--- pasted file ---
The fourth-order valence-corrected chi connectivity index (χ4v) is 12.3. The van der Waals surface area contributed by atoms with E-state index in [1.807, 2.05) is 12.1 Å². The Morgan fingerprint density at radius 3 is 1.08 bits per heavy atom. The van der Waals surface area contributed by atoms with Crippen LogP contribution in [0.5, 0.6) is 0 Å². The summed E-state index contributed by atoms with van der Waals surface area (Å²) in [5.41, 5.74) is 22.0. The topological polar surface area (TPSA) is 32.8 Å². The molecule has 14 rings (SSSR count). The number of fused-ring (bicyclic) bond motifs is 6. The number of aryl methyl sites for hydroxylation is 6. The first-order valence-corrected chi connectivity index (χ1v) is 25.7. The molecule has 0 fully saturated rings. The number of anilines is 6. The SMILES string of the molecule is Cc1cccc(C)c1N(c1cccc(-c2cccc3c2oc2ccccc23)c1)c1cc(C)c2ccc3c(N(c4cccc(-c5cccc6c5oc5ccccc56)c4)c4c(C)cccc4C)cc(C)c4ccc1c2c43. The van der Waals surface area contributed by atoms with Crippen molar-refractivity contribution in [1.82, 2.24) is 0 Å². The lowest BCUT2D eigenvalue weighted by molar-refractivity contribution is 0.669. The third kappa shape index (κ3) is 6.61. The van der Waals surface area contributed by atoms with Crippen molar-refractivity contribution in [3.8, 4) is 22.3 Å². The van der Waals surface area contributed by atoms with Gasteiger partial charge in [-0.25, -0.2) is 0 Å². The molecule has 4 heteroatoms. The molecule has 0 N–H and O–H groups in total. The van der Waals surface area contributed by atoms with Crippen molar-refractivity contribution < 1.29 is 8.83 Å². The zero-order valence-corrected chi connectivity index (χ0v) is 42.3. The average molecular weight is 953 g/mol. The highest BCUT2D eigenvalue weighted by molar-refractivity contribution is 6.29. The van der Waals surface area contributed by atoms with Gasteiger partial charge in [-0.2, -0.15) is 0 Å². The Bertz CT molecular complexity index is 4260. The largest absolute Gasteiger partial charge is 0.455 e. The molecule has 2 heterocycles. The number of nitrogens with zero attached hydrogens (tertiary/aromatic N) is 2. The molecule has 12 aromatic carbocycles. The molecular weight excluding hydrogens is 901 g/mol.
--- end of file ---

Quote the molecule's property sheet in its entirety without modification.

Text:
The fourth-order valence-corrected chi connectivity index (χ4v) is 12.3. The van der Waals surface area contributed by atoms with E-state index in [1.807, 2.05) is 12.1 Å². The Morgan fingerprint density at radius 3 is 1.08 bits per heavy atom. The van der Waals surface area contributed by atoms with Crippen LogP contribution in [0.5, 0.6) is 0 Å². The summed E-state index contributed by atoms with van der Waals surface area (Å²) in [5.41, 5.74) is 22.0. The topological polar surface area (TPSA) is 32.8 Å². The molecule has 14 rings (SSSR count). The number of fused-ring (bicyclic) bond motifs is 6. The number of aryl methyl sites for hydroxylation is 6. The first-order valence-corrected chi connectivity index (χ1v) is 25.7. The molecule has 0 fully saturated rings. The number of anilines is 6. The SMILES string of the molecule is Cc1cccc(C)c1N(c1cccc(-c2cccc3c2oc2ccccc23)c1)c1cc(C)c2ccc3c(N(c4cccc(-c5cccc6c5oc5ccccc56)c4)c4c(C)cccc4C)cc(C)c4ccc1c2c43. The van der Waals surface area contributed by atoms with Crippen molar-refractivity contribution in [1.82, 2.24) is 0 Å². The lowest BCUT2D eigenvalue weighted by molar-refractivity contribution is 0.669. The third kappa shape index (κ3) is 6.61. The van der Waals surface area contributed by atoms with Crippen molar-refractivity contribution in [3.8, 4) is 22.3 Å². The van der Waals surface area contributed by atoms with Gasteiger partial charge in [-0.25, -0.2) is 0 Å². The molecule has 4 heteroatoms. The molecule has 0 N–H and O–H groups in total. The van der Waals surface area contributed by atoms with Crippen molar-refractivity contribution < 1.29 is 8.83 Å². The zero-order valence-corrected chi connectivity index (χ0v) is 42.3. The average molecular weight is 953 g/mol. The highest BCUT2D eigenvalue weighted by molar-refractivity contribution is 6.29. The van der Waals surface area contributed by atoms with Gasteiger partial charge in [-0.2, -0.15) is 0 Å². The Bertz CT molecular complexity index is 4260. The largest absolute Gasteiger partial charge is 0.455 e. The molecule has 2 heterocycles. The number of nitrogens with zero attached hydrogens (tertiary/aromatic N) is 2. The molecule has 12 aromatic carbocycles. The molecular weight excluding hydrogens is 901 g/mol.